Mr. John D. Taylor: Will the hon. Gentleman give way?

Rev. Ian Paisley: No, I am not giving way. Did the right hon. Gentleman not get an invitation?

Let us have a little common sense and realise that there are deep feelings in Northern Ireland about the territorial claim of the Irish Government and of Mr. Bruton himself. I will not honour the Prime Minister of Ireland because there is not a Prime Minister of Ireland. There is a Prime Minister of the Irish Republic, but he is not the Prime Minister of the whole of Ireland, and the same applies to his sweet wife.

This Parliament is following the foolish path that it took years ago when it abolished Stormont. I heard the former Prime Minister say, "We have settled things in Northern Ireland. There will now be peace." That was when Stormont was prorogued. I said, "It has been like a Sunday-school party hitherto. Now you will see the real happenings." How true that prophecy was. Look back upon what happened when Stormont was abolished.

I acknowledge that Stormont was not a perfect assembly. I was a member of it only at its end. I was a leader of the Opposition when all the nationalists left. That was when I got a job. I led for the Opposition. It is interesting that all the leaders of the Opposition were nationalists until I came along at the end of the day. I know of Stormont's weaknesses, but it was pulled down when it could have worked. It could have been mended. It could have been helped. Instead of that, the House said, "Wipe it away."

Mr. Nicholas Winterton (Macclesfield): That was not my vote.

Rev. Ian Paisley: I know that.

What happened? We had chaos. I say to the Government and to those who think that they are the Government in waiting, but only God knows that, that my party will not be at the talks until the forum has its first meeting. My party will not be bluffed. I am aware of the deals that have been talked about with Dublin. One of the deals is that the forum cannot meet if the IRA declares a ceasefire. That is the IRA's position and its negotiating stance. In effect, it is saying, "We can't have that forum meeting. We never went to it. We don't want it to meet. We don't want the Unionists to be discussing what is happening." If there is to be a move on either side of the

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House to bring back talks without the forum, that will not be on. I am glad that there are signs that some agree with me.

It is not on to say to the majority of the people of Northern Ireland, "We are not going to listen to you." The reasoned majority of the Ulster people must be heard. The election will prove that once again. The people will not have their elected assembly destroyed merely because the Social Democratic and Labour party or Sinn Fein says, "We are not going to sit in it."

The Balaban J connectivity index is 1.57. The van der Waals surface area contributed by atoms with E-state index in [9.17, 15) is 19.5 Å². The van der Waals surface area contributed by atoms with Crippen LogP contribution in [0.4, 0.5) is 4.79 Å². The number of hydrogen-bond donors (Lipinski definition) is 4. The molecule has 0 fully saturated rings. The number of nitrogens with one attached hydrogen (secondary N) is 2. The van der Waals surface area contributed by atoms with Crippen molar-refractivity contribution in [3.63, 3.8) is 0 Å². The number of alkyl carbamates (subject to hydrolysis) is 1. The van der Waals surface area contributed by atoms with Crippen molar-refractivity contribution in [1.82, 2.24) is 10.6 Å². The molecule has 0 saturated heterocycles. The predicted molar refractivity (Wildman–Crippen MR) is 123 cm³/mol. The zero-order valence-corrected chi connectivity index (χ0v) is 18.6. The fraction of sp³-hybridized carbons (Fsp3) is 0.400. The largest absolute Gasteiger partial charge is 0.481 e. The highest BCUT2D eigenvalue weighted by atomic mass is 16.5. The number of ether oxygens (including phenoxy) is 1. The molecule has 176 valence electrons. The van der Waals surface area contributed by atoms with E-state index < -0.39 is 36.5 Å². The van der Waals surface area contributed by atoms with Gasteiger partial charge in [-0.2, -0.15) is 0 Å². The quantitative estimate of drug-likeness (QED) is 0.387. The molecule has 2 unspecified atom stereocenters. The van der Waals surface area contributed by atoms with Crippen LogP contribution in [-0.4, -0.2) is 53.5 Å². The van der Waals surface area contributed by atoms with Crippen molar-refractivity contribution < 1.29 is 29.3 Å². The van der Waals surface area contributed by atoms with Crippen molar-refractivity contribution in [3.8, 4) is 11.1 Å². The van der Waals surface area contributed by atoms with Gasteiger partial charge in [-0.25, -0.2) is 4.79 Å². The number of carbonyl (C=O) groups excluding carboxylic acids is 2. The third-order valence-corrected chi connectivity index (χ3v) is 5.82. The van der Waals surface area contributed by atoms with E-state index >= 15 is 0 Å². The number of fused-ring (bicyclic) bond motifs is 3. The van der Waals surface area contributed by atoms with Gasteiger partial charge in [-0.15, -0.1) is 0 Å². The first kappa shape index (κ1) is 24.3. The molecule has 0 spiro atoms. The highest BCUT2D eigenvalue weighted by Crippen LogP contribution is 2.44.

It could be that, before the forum returns, Sinn Fein will declare a ceasefire. There are some who say that that will be before the election. I do not think so. I think that the announcement will be made after that. If Sinn Fein does better than is expected in the election, it will say, "We have got our votes and we will now have a ceasefire." Before anyone can say anything in Northern Ireland, the Secretary of State, who holds the key, can say, "Yes, we are inviting you." If Sinn Fein is to say to the British Government, whichever party forms that Administration, "Right, we are prepared to return to the previous ceasefire," that will not be sufficient. It was a phoney ceasefire. The Government should be warned of that, whoever that Government may be.

My party will not be sitting with the gunmen who have not given up one weapon. They are engaged in terrorism. There is serious news from Northern Ireland. Shipments of arms and armaments are getting through. We could be in for the darkest and bloodiest of times. Is it thought that any self-respecting Unionist will negotiate with people who can put a gun to his head and say, "I don't agree with the talks at the forum; we shall start up violence again"? They will be responsible. They are responsible, and the Government--whoever they are--must deal with IRA-Sinn Fein and anybody else who has weapons and is not prepared to give them up. Let the House learn that tonight.

It is sad that, at the end of this Parliament, we shall abolish something that does not need to be abolished. Why not let it ride out its time? On a free vote, the forum decided unanimously that it would adjourn. That is how it should have been left. It is a pity that we are having this discussion, which will not help the decent people of Northern Ireland who want peace and liberty, who want, as does everybody else, to do their work and to rear their families in peace and quiet.